The company added 7.9 million to the Disney+ platform in the quarter. This was well above the 5 million expectations and stood in stark contrast to the Netflix (NFLX) performance. The company expects subscriber additions in the second half of the year to exceed first-half figures but suggested the difference would not be as large due to some pull-through.

The stock chopped lower during the conference call in response to this comment. Investors heard echoes of NFLX and headed for the exits.

Disney reiterated it expects 230-260 million subs on Disney+ by 2024. This is notable as Netflix (NFLX) stands at 222 million. Some are pointing to the recent NFLX results as “peak subs” for streaming businesses.

Parks, experience, and product revenues were $6.7 billion compared to expectations of $6.12 billion. Operating income was $1.76 billion, better than the $1.61 billion expected.

Domestic theme park revenue was $4.9 billion which nearly equaled the pre-pandemic peak. Operating income for Domestic was an impressive $1.4 billion.

 

The company warned of the impact COVID closures in Asia would have on the theme park business, projecting lower operating revenue from the segment in Q3.

The company kept clear of politics as it never mentioned the row in Florida. Amazingly, analysts did not even bring up the topic of who might be on the hook for the nearly $1 billion in municipal bonds. Conspiracy theorists’ heads must be spinning when it comes to the cozy analyst/company relationship theory.

Conclusion

Disney reported a solid performance but concerns over the long-term growth for streaming and recessionary fears will continue to weigh on sentiment.

The subscription beat was important, but we can see the company is burning cash to keep that momentum. We saw similar activity over at Netflix. One key difference is that Disney has the Parks segment which can help fund some of the content costs on the DTC side.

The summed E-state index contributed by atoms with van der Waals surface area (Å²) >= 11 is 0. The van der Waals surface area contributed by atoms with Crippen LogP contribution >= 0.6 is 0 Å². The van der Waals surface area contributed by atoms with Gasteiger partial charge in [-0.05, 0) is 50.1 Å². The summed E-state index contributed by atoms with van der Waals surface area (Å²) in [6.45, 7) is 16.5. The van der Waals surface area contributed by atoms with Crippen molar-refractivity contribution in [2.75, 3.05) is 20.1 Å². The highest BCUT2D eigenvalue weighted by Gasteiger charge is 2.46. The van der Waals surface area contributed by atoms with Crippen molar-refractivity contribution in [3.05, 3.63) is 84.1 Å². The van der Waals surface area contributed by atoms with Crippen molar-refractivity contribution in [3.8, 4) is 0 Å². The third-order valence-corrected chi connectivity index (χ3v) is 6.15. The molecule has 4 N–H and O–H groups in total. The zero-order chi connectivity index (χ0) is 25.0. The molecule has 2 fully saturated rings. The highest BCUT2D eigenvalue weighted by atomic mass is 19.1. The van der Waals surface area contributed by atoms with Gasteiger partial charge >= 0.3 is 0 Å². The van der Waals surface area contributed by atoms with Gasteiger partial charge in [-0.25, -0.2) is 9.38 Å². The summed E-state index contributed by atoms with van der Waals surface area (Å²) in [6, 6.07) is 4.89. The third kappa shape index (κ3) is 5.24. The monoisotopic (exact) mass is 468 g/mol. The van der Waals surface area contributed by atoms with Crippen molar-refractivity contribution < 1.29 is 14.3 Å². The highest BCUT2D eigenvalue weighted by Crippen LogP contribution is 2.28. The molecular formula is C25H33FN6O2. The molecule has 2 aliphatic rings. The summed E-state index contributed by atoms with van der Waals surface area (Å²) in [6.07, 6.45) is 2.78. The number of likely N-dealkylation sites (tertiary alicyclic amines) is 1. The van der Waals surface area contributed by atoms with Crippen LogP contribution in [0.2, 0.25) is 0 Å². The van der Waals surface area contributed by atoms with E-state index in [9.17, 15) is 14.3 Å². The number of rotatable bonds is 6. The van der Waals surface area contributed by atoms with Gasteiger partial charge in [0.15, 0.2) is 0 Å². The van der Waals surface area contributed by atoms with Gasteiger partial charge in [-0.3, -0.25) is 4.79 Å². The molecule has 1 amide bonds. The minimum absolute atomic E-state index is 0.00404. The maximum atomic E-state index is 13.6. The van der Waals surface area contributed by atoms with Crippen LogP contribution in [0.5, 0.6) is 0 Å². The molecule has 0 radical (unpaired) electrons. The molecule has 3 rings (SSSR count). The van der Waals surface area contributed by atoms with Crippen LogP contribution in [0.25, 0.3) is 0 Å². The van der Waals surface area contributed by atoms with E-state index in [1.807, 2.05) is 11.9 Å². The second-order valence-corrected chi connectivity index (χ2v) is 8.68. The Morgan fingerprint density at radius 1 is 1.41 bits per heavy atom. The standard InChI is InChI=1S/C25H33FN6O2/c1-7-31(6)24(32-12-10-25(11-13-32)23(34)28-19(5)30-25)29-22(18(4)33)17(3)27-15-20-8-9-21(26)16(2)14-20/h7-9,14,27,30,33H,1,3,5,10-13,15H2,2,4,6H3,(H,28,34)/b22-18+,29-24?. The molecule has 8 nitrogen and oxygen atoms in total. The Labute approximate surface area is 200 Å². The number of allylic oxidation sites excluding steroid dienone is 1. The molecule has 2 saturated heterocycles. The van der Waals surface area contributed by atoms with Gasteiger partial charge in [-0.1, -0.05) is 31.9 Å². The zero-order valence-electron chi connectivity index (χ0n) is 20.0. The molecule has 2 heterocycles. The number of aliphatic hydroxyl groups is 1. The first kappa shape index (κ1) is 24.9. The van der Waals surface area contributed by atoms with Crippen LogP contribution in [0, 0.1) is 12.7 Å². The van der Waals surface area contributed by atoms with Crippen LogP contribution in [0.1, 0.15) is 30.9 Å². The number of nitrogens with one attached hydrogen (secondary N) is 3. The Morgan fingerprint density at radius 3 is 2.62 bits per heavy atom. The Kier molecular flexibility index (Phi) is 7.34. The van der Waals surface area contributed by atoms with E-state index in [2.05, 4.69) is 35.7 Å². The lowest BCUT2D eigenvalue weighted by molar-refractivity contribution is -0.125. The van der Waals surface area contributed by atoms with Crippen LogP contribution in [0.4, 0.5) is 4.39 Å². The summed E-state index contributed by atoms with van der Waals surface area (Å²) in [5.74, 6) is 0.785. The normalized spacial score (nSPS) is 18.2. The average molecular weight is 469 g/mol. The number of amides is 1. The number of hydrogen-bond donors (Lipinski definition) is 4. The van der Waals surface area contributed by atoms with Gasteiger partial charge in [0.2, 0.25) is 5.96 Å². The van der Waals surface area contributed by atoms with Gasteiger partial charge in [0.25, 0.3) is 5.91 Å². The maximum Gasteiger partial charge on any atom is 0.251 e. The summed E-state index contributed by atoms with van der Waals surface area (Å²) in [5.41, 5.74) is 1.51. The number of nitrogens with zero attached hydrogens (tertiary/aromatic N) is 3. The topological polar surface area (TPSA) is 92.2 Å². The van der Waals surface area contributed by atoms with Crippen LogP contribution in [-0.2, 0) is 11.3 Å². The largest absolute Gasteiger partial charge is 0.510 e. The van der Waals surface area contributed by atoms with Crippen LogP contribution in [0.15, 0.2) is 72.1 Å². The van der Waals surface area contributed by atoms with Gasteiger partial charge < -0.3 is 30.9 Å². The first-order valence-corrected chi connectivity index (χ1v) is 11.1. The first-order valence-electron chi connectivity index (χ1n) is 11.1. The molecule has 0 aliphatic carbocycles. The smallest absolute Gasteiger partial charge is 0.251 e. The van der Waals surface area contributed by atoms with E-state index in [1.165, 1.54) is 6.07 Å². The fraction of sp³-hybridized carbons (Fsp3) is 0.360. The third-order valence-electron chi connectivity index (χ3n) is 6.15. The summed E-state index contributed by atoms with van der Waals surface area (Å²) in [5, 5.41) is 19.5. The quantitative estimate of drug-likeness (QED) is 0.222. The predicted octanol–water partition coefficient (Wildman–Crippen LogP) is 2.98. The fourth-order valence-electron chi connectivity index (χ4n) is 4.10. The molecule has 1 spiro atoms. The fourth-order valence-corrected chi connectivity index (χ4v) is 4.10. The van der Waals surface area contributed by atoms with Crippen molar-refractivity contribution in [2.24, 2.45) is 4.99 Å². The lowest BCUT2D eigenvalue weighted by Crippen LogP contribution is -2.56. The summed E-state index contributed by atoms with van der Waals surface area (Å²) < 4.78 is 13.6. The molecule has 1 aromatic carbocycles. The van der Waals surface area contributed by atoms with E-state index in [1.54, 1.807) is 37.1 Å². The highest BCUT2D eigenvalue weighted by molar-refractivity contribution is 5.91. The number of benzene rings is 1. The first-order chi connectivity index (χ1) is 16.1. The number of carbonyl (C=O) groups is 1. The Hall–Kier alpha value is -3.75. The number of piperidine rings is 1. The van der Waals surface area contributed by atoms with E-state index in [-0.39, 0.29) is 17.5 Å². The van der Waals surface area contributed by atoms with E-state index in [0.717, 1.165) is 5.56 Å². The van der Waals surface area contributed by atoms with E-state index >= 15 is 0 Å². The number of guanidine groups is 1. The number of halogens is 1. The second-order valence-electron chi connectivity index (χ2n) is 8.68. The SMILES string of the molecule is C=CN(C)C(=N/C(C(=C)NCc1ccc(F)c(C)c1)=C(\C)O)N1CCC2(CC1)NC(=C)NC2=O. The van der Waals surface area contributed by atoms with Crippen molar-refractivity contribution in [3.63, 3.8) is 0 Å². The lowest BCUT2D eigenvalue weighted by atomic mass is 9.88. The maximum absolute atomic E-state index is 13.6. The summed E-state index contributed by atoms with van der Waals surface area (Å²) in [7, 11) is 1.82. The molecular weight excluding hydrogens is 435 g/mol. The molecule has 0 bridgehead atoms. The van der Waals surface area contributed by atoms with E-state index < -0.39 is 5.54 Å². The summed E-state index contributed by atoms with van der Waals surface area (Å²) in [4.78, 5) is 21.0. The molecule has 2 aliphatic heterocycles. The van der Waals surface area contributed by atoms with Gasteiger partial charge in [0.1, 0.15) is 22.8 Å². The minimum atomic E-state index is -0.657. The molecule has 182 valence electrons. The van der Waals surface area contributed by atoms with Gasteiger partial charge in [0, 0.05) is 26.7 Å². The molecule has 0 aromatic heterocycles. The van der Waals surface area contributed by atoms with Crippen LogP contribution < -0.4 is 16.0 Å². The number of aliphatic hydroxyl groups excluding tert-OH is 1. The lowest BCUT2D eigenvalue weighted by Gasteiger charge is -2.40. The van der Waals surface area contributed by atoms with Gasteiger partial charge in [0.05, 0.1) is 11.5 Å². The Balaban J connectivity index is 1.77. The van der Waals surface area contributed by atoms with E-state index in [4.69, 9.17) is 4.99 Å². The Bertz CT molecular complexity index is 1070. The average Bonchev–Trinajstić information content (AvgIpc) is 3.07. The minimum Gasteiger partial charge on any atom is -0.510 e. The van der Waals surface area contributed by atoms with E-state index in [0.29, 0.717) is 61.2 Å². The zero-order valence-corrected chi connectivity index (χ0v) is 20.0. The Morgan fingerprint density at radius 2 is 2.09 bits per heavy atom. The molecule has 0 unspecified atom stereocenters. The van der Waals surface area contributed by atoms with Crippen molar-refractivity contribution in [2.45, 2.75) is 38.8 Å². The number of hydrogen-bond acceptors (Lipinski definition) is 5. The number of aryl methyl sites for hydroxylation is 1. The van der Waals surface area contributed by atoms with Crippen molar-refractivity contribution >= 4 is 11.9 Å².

The question for the Parks performance is how sustainable is it as consumers battle inflationary pressures? The cost of going to Disney World is not cheap. If people are seeing those higher food bills will they pull back in some of the Travel and Entertainment spend we witnessed in the first quarter?

This does not even consider the geopolitical issues which the company (and analyst community) failed to address on the call.

Shares of DIS trade at approximately 18x forward earnings so it is not particularly cheap. It does not offer any capital return programs to entice investors.

The stock is coming in for a key test of the $100 psyche level. It remains down -1.28% while the broader market sees an oversold bounce. Chances are this stock will continue to meander around the $100 level until we see further evidence of how inflation impacts the consumer in Q2.

Longer-term investors should find this entry appealing. The company is arguably the best media stock to own given its platform of DTC products and ability to tie content and experiences together. You just need to be aware that you are in for a bumpy ride given some of the near-term headwinds.